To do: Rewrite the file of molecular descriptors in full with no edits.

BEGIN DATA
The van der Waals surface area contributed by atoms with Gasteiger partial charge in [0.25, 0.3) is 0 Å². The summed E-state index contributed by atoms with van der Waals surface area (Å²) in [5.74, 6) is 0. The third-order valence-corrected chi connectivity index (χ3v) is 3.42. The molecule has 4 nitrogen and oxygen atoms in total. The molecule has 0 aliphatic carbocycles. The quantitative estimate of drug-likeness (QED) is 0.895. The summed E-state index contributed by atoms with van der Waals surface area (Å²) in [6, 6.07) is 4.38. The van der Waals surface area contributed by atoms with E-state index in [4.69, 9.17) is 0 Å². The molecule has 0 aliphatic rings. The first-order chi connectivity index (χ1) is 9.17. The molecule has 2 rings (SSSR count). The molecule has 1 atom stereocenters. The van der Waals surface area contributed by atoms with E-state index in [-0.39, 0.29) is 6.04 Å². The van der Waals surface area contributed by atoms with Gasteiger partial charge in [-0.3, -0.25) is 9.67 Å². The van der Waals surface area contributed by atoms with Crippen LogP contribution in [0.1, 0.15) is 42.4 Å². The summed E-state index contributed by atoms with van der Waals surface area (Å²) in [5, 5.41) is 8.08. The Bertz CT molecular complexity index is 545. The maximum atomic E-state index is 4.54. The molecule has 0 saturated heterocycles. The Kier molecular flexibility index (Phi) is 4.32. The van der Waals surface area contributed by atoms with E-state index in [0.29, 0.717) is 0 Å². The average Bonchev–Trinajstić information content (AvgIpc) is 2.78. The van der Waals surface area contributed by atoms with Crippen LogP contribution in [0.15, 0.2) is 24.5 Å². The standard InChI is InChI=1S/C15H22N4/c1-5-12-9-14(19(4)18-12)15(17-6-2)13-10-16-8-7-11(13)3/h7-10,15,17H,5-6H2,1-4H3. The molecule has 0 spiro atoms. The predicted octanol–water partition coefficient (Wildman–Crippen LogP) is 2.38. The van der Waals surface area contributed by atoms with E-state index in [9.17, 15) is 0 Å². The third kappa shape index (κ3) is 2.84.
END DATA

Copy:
The van der Waals surface area contributed by atoms with Gasteiger partial charge in [0.25, 0.3) is 0 Å². The summed E-state index contributed by atoms with van der Waals surface area (Å²) in [5.74, 6) is 0. The third-order valence-corrected chi connectivity index (χ3v) is 3.42. The molecule has 4 nitrogen and oxygen atoms in total. The molecule has 0 aliphatic carbocycles. The quantitative estimate of drug-likeness (QED) is 0.895. The summed E-state index contributed by atoms with van der Waals surface area (Å²) in [6, 6.07) is 4.38. The van der Waals surface area contributed by atoms with E-state index in [4.69, 9.17) is 0 Å². The molecule has 0 aliphatic rings. The first-order chi connectivity index (χ1) is 9.17. The molecule has 2 rings (SSSR count). The molecule has 1 atom stereocenters. The van der Waals surface area contributed by atoms with E-state index in [-0.39, 0.29) is 6.04 Å². The van der Waals surface area contributed by atoms with Gasteiger partial charge in [-0.3, -0.25) is 9.67 Å². The van der Waals surface area contributed by atoms with Crippen LogP contribution in [0.1, 0.15) is 42.4 Å². The summed E-state index contributed by atoms with van der Waals surface area (Å²) in [5, 5.41) is 8.08. The Bertz CT molecular complexity index is 545. The maximum atomic E-state index is 4.54. The molecule has 0 saturated heterocycles. The Kier molecular flexibility index (Phi) is 4.32. The van der Waals surface area contributed by atoms with E-state index in [0.29, 0.717) is 0 Å². The average Bonchev–Trinajstić information content (AvgIpc) is 2.78. The van der Waals surface area contributed by atoms with Crippen LogP contribution in [0.15, 0.2) is 24.5 Å². The standard InChI is InChI=1S/C15H22N4/c1-5-12-9-14(19(4)18-12)15(17-6-2)13-10-16-8-7-11(13)3/h7-10,15,17H,5-6H2,1-4H3. The molecule has 0 spiro atoms. The predicted octanol–water partition coefficient (Wildman–Crippen LogP) is 2.38. The van der Waals surface area contributed by atoms with E-state index in [9.17, 15) is 0 Å². The third kappa shape index (κ3) is 2.84.